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Author Topic: Meetings with Advisors  (Read 2327 times)
phdforum
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« on: December 31, 2012, 12:20:54 PM »

Hi there,

I am looking to have more structured and organized meetings with my advisor.

What do you do when you meet?  How do you make an agenda/how long of an agenda?  Does your advisor read the email agenda before you meet?

My problem is that my advisor talks excessively and rarely lets me speak.  He also gets distracted and drifts the conversation.  We often end up talking about my assistantship/lab work and NOT my individual paper or research project.

How can I take control of the meetings with him being OK with it?  What works and does not work?  What are PhD students allowed to do (and what would be considered unfair if my advisor said NO)?
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erzuliefreda
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« Reply #1 on: December 31, 2012, 12:38:04 PM »

There are no real guidelines for these sorts of meetings. Each advisor and advisee relationship is different and has its own rules, some of which are spoken and some of which are implicit. Your best bet might be to talk to more advanced graduate students who work with your advisor and see what has worked for them.
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cajunmama
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« Reply #2 on: December 31, 2012, 12:52:08 PM »

My advisor and I meet often, at least once a week. We have one weekly meeting which would be considered structured compared to the others. While we have no set agenda, we usually go over the same general topics- my classes (taking and teaching), The Project, and now the very, very early stages of my dissertation. Anything new or any progress in those areas are discussed, stuff like that. No formal agenda, just conformation emails. The other "meetings" happen if I have an issue or he needs something from me. We are a small department, the faculty are very supportive and I have a really good relationship with my advisor.  I know that my success is his success, I'm his first PhD student and he just made tenure. He is actively pushing for me to take more initiative and drive the project forward.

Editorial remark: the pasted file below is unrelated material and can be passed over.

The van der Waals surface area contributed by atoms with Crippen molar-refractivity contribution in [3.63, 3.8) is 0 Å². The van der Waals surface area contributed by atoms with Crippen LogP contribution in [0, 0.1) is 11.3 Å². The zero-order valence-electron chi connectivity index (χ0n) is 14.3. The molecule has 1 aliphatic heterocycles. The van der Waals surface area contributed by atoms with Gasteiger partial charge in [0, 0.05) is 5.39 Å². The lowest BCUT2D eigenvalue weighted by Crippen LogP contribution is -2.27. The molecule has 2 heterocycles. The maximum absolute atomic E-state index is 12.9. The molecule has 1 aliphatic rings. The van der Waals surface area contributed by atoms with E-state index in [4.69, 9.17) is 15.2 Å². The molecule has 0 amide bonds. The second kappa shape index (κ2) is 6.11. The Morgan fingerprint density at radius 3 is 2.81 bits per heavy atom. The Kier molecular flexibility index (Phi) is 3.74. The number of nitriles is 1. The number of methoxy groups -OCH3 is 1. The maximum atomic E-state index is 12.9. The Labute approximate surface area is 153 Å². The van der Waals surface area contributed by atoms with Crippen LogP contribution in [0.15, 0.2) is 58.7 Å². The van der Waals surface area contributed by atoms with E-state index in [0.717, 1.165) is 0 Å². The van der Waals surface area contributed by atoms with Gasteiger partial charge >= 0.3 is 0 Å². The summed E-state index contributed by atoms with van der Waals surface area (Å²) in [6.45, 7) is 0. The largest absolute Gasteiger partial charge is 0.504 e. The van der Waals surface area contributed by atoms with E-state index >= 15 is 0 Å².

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polly_mer
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Have you worked on that project today?


« Reply #3 on: December 31, 2012, 3:16:42 PM »

I recommend that you go into each meeting with a written list of specific questions you want answered.  Do not leave until at least one of those questions is answered.  Make a big point of consulting the list.

Advisors can do anything.  Unfairness is limited to things like sexual harassment or making you dog sit.  You probably will get better results, though, if you start setting the agenda instead of just going through the motions.
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optimisticfungus
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« Reply #4 on: December 31, 2012, 3:34:57 PM »

Your best bet might be to talk to more advanced graduate students who work with your advisor and see what has worked for them.

+1

My meetings with my adviser were often 30 minutes in length and tended to occur sporadically. I would briefly explain the purpose or topic of the meeting in the email requesting a date and time to meet. It may behoove you to write out the questions you want input on and bring that sheet to the meeting, as a way to keep the meeting on task. Whether or not you need an actual agenda really depends on your adviser and his/her preferences. Does your adviser reply promptly (and in sufficient detail) to emails? If so, then any question you have that doesn't get resolved at your meeting could be emailed afterwards.
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prof_twocents
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Did I miss anything important?


« Reply #5 on: December 31, 2012, 3:44:24 PM »